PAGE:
What is Expressiveness in a Computer Language

Pascal Bourguignon pjb at informatimago.com
Thu Jun 22 19:02:49 CEST 2006

"Marshall" <marshall.spight at gmail.com> writes:

> Pascal Costanza wrote:
>> Consider a simple expression like 'a + b': In a dynamically typed
>> language, all I need to have in mind is that the program will attempt to
>> add two numbers. In a statically typed language, I additionally need to
>> know that there must a guarantee that a and b will always hold numbers.
> I still don't really see the difference.
> I would not expect that the dynamic programmer will be
> thinking that this code will have two numbers most of the
> time but sometimes not, and fail. I would expect that in both
> static and dynamic, the thought is that that code is adding
> two numbers, with the difference being the static context
> gives one a proof that this is so. In this simple example,
> the static case is better, but this is not free, and the cost
> of the static case is evident elsewhere, but maybe not
> illuminated by this example.
> This thread's exploration of the mindset of the two kinds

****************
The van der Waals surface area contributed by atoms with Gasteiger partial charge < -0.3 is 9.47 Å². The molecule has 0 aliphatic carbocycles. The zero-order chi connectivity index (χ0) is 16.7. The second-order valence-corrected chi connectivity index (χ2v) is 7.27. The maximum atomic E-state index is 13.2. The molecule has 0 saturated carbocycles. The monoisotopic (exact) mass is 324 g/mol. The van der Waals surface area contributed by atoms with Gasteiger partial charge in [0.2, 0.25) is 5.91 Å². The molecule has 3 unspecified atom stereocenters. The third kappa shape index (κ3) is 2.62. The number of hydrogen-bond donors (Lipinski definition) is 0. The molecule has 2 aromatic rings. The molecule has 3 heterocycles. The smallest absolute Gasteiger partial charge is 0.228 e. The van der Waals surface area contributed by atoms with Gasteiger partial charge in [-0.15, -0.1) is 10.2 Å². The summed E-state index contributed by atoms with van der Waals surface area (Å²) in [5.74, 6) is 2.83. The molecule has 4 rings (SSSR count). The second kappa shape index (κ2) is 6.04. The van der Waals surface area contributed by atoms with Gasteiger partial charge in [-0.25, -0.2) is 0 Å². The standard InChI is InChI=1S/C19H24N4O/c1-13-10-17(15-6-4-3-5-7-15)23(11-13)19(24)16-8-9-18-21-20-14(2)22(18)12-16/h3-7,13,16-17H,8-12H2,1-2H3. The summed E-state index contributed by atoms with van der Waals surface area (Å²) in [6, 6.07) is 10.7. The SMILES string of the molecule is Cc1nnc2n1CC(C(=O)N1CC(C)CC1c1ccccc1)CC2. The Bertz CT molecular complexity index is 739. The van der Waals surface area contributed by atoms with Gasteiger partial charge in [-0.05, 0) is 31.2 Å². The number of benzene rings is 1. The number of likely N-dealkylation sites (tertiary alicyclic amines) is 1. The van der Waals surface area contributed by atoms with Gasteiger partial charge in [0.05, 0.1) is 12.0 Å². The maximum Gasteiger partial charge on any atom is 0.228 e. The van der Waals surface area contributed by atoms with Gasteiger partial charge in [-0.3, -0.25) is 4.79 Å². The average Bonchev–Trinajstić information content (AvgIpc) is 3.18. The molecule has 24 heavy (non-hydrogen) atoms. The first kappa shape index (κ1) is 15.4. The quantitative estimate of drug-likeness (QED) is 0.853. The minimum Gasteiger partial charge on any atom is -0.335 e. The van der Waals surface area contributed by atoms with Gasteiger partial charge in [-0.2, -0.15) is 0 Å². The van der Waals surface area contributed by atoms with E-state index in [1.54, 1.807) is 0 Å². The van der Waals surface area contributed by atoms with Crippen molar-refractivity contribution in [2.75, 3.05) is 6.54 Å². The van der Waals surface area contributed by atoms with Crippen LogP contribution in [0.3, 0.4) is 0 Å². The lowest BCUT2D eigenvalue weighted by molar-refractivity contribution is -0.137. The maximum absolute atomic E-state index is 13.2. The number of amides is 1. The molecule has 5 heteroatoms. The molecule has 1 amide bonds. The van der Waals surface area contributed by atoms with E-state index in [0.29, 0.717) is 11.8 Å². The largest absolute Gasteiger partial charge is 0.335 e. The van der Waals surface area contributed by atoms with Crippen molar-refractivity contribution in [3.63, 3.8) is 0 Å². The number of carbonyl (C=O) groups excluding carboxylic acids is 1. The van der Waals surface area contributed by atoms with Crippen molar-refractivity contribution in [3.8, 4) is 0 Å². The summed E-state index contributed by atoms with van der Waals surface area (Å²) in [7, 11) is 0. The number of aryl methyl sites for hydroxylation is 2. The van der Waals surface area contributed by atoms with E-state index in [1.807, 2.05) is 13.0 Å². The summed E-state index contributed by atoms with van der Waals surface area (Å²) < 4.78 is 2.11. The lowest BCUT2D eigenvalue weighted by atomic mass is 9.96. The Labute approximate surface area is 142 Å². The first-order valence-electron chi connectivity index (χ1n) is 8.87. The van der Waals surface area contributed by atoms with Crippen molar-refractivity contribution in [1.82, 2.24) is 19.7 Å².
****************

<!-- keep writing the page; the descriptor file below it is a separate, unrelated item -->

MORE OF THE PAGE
> of programmers is difficult. It is actually quite difficult,
> (possibly impossible) to reconstruct mental states
> though introspection. Nonetheless I don't see any
> other way to proceed. Pair programming?

Well this is a question of data flow.  As I explained, there's a whole
body of functions that don't process concretely the data they get.
But of course, eventually you must write a function that do some
concrete processing on the data it gets.  That's when you consider the
type of the values. Such functions may be generic functions with
methods dispatching on the actual type of the parameters, or you may
encounter some TYPECASE or COND inside the function before calling
non-abstract "primitives" that work only on some specific type.

__Pascal Bourguignon__                     http://www.informatimago.com/

"I have challenged the entire quality assurance team to a Bat-Leth
contest.  They will not concern us again."

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